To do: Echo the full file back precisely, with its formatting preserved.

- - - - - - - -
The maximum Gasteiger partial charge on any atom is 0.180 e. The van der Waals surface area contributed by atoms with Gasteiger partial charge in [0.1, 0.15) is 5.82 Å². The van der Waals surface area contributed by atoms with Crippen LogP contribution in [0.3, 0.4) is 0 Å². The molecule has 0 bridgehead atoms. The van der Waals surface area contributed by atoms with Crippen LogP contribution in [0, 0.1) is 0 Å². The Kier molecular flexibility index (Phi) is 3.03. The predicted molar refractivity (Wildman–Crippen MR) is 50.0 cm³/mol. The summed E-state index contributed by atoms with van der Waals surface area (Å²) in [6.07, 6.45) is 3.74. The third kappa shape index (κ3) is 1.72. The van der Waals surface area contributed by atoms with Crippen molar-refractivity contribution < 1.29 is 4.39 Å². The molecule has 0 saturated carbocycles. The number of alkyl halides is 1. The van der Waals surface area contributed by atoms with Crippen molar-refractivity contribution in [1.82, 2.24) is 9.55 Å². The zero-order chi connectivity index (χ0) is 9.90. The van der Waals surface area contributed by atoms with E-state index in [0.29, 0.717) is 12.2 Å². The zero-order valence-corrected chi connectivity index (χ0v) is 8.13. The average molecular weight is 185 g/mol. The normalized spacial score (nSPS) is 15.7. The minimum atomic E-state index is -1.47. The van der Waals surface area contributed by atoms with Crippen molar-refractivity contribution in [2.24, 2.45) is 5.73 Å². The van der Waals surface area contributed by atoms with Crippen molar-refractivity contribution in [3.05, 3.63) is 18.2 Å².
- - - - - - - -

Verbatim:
The maximum Gasteiger partial charge on any atom is 0.180 e. The van der Waals surface area contributed by atoms with Gasteiger partial charge in [0.1, 0.15) is 5.82 Å². The van der Waals surface area contributed by atoms with Crippen LogP contribution in [0.3, 0.4) is 0 Å². The molecule has 0 bridgehead atoms. The van der Waals surface area contributed by atoms with Crippen LogP contribution in [0, 0.1) is 0 Å². The Kier molecular flexibility index (Phi) is 3.03. The predicted molar refractivity (Wildman–Crippen MR) is 50.0 cm³/mol. The summed E-state index contributed by atoms with van der Waals surface area (Å²) in [6.07, 6.45) is 3.74. The third kappa shape index (κ3) is 1.72. The van der Waals surface area contributed by atoms with Crippen molar-refractivity contribution < 1.29 is 4.39 Å². The molecule has 0 saturated carbocycles. The number of alkyl halides is 1. The van der Waals surface area contributed by atoms with Crippen molar-refractivity contribution in [1.82, 2.24) is 9.55 Å². The zero-order chi connectivity index (χ0) is 9.90. The van der Waals surface area contributed by atoms with E-state index in [0.29, 0.717) is 12.2 Å². The zero-order valence-corrected chi connectivity index (χ0v) is 8.13. The average molecular weight is 185 g/mol. The normalized spacial score (nSPS) is 15.7. The minimum atomic E-state index is -1.47. The van der Waals surface area contributed by atoms with Crippen molar-refractivity contribution in [2.24, 2.45) is 5.73 Å². The van der Waals surface area contributed by atoms with Crippen molar-refractivity contribution in [3.05, 3.63) is 18.2 Å².